During Monday’s donors’ conference held in Brussels and titled “Together for Albania”, the international community has promised close to €1.16 billion in aid. The funds are intended to help reconstruction efforts following the devastating earthquake that struck the country on November 26, 2019.
Furthermore, the funds remain promised and need to be made concrete via formal agreements in the following weeks. There is no guarantee that the entire amount will be mobilized, as it is primarily granted in loans whose employment needs to be based on concrete reconstruction projects.
Below, find the five most important features of the promised international aid:
1. Nearly 70% of the funds are in loans
Close to €805 million consist of loans by four international banks: the Islamic Development Bank (€365 million), the World Bank (€160 million), the European Investment Bank (€100 million), the Council of Europe Development Bank (€100 million), and the European Bank for Reconstruction and Development (€80 million).
According to Minister of Reconstruction Arben Ahmetaj, the IDB loan will have a 1% interest rate, whereas World Bank and CEB interest rates tend to be lower than those of commercial banks, like EBRD and EIB.
2. Nearly half of the aid is from the Islamic Conference countries
Islamic Conference members are the largest contributors in total, promising about 42% of the total amount of aid.
However, only two Muslim countries, Turkey (€45 million) and Qatar (€5 million) have offered aid, with the lion’s share of the funds promised being loans by the Islamic Development Bank (IDB), which has made the largest commitment of all donors.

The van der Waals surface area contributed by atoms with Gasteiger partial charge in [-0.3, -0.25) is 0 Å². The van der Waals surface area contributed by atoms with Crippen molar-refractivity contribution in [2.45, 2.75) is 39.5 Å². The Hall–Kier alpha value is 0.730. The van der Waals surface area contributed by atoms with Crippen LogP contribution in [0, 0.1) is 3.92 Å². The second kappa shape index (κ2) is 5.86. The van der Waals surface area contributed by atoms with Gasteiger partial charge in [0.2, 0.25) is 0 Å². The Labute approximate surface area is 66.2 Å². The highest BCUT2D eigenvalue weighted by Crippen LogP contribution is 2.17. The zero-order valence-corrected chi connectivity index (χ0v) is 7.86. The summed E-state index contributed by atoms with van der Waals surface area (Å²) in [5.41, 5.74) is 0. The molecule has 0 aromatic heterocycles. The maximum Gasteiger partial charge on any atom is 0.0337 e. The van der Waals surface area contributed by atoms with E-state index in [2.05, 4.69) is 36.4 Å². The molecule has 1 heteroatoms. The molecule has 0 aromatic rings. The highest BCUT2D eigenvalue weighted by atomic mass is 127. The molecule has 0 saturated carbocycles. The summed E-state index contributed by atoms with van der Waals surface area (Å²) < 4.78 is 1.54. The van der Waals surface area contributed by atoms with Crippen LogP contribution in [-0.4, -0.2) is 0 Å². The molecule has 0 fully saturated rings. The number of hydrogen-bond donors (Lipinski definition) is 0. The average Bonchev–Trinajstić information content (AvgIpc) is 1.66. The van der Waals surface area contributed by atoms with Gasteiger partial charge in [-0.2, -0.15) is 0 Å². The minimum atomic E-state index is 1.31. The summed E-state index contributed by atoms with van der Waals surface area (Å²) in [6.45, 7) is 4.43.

3. EU aid is the most significant
The EU has offered over €216 million in grant money. Upwards of half the funds (€115 million) have been granted by the European Council, with the rest consisting in the combined aid offered by member states (€101 million) who promised about €1-2 million each.
4. Italy and Turkey are the largest bilateral donors
Italy remains Albania’s primary partner in relief funds. It leads other countries with its €65 million amount in aid. A not so close second is Turkey who promised €45 million, part of which will consist of the in-kind reconstruction of buildings and cultural objects. The two countries are followed by Germany (€11 million) and Switzerland (€9 million). Find the complete donation promises made in the table below:
5. Albanian government has to adopt strict standards to access the committed funds
Western institutions, including the EU, the three European banks, and the World Bank, have delineated several principles of engagement that will regulate the employment of their intended funds. Chief among their concerns seem to be the existence of a “uniform national housing reconstruction program” that will operate with transparency, accountability, clarity, and equity.